Underneath my yellow skin

Death becomes me

I’ve been talking about rules and why I don’t give a shit about them. When I was a kid, I was indoctrinated as to how things should be. My father, a narcissist with no sense of norms, had a highly-idiosyncratic idea of how people should act. In general, it was mostly that he should always be the center of attention and no one should dare contradict him. I remember once when I was a teenager, we got in an argument. I don’t remember about what, but it wasn’t anything out of the ordinary for a teen and a father.

I ran to my room and slammed the door shut. Seconds later, it went flying open and my father ran in with his face livid. He shouted at me that it was his house and that I was not allowed to slam the door like that. He looked like he wanted to hit me, and I was gobsmacked. Should I have slammed the door? No. Was it THAT out of line? Also no.

My parents did not tolerate me showing any negative emotion. Only my father could be angry and only my mother could be sad. I learned to keep my face completely still without showing a whiff of emotion. I also learned to not feel any pain. I mean literally.

When I first started Taiji, well, a few years after, my teacher showed us joint manipulations (chin na techniques). She taught us how to tap out if the pain ever got to be too much. Except, I could not feel the pain so I never tapped out. At some point, she decreed that I could only practice with her because it was too dangerous for me otherwise. I wasn’t trying to be recalcitrant in that case; I literally could not feel any pain.

My teacher’s teacher taught me a trick–to stand on my tiptoes as the other person does the chin na techneique. The problem was that I was muscling up and sort of gritting my teeth through the pain. By being on my toes, I couldn’t tense up. It worked like a charm. He had me stand on my toes and then did a wrist chin na technique. I flinched immediately.

Back to my family. I was a hot mess as a kid, but I managed to mask it well. I inhaled all the messages that I was worth nothing other than what I had to offer other people, be it sexually or emotionally. I used to crudely say that I was only worth what was between my legs because that’s how I felt. I was a terrible partner because I didn’t value myself–or the other person, really. It was more about being a martyr and desperately trynig to be the perfect girlfriend. Which, come to think of it, is exactly what my mother has done for fifty-five plus years.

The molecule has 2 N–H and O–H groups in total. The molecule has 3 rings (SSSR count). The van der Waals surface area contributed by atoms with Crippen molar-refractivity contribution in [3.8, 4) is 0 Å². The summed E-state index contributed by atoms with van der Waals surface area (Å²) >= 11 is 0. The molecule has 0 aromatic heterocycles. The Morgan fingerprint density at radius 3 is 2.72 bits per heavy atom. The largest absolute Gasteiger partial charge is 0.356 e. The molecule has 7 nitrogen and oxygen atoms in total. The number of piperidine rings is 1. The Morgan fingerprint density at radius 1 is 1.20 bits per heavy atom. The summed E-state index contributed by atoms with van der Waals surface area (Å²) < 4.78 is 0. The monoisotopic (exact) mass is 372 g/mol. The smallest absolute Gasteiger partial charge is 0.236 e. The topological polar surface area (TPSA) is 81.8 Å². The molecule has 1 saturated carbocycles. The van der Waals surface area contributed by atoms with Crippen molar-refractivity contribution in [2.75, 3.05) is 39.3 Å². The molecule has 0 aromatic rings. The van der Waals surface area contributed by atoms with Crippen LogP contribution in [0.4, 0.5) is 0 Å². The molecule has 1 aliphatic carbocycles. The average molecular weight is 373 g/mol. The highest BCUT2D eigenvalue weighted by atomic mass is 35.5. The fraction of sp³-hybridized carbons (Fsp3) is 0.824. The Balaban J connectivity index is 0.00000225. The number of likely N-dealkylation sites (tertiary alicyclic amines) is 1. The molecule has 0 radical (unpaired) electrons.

I look back at little me, and I just want to gather her gently in my arms. I want to shelter her from the immense pain she was going through and whisper in her ear that she’ll get htrough it to the other side. I would tell her that she would shed a lot of herself along the way, both positive and negative (but mostly negative), and that she would be stronger for the experience.

I would let her know that she couldn’t dream how peaceful it was on the other side. How she could just let her burdens go and…not care any longer. Not care about being the freak and the one that never fits in. Not having friends and being teased all the time. Being the weirdo who read all the time and didn’t watch TV. How she was perfect the way she was and did not need to care about sewing or cooking, getting married, or having children.


I would tell her that she was beautiful the way she was, as awkward, gawky, weird, and ungainly as she was. Terrifying vocabulary and all. Smarter than all the boys she knew, it was a bonus, not a minus. No matter how she was made to feel like she didn’t belong, it didn’t matter.

No, she didn’t belong. I have never belonged. But she was perfectly fine the way she was. That’s the biggest message I would have liked to get across to her. She didn’t have to have blond hair or be a boy. She didn’t have to fit in any boxes in order to be have worth. She was allowed to be anxious, depressed, and not perfect.

One of the most destructive things from my childhood was how I was not allowed to show anything that might insinuate that life wasn’t perfect. Even while my mother was blubbering to me about how badly my father was treating her.

If I had known back then what I know now, that my parents being the way they are is not my fault nor my business. It’s not on me to fix it, no matter how much my mother pressured me to do so back in the day. She had me so that I would be a mini-her. She had me so I would mirror her emotions and be the repository of all her negativity. She didn’t want a daughter who was an actual human being; she wanted a clone. One who would validate every choice she made.

And, yeah, it sucks for her that I was not any of that. but one should not have kids for that reason. It’s something I’ve said for thirty years. The only reason to have children is because you want them–and you actually think you’d be a good parent. I know the latter is tricky because very few people think they’ll be bad parents. And, unfortunately, it’s the one who aren’t self-aware who make the worst parents.

Now that I have died twice, Idon’t give a shit about any of that. And, once I changed my perspective on my parents (they are two very old people who are having a rough time of it right now, so I can feel sympathy), I have some peace in my heart.

I love myself now. I can say that without reservation. Sure, I could list my flaws, but they are all a part of me. They make me unique, and I’m fine with most of them. The ones that bother me, well , I can work on them. I’m a work in progress, and I’m just thankful that I still have time to, well, make progress. My bonus days, as I call them. I’ll take as many of them as I can get.

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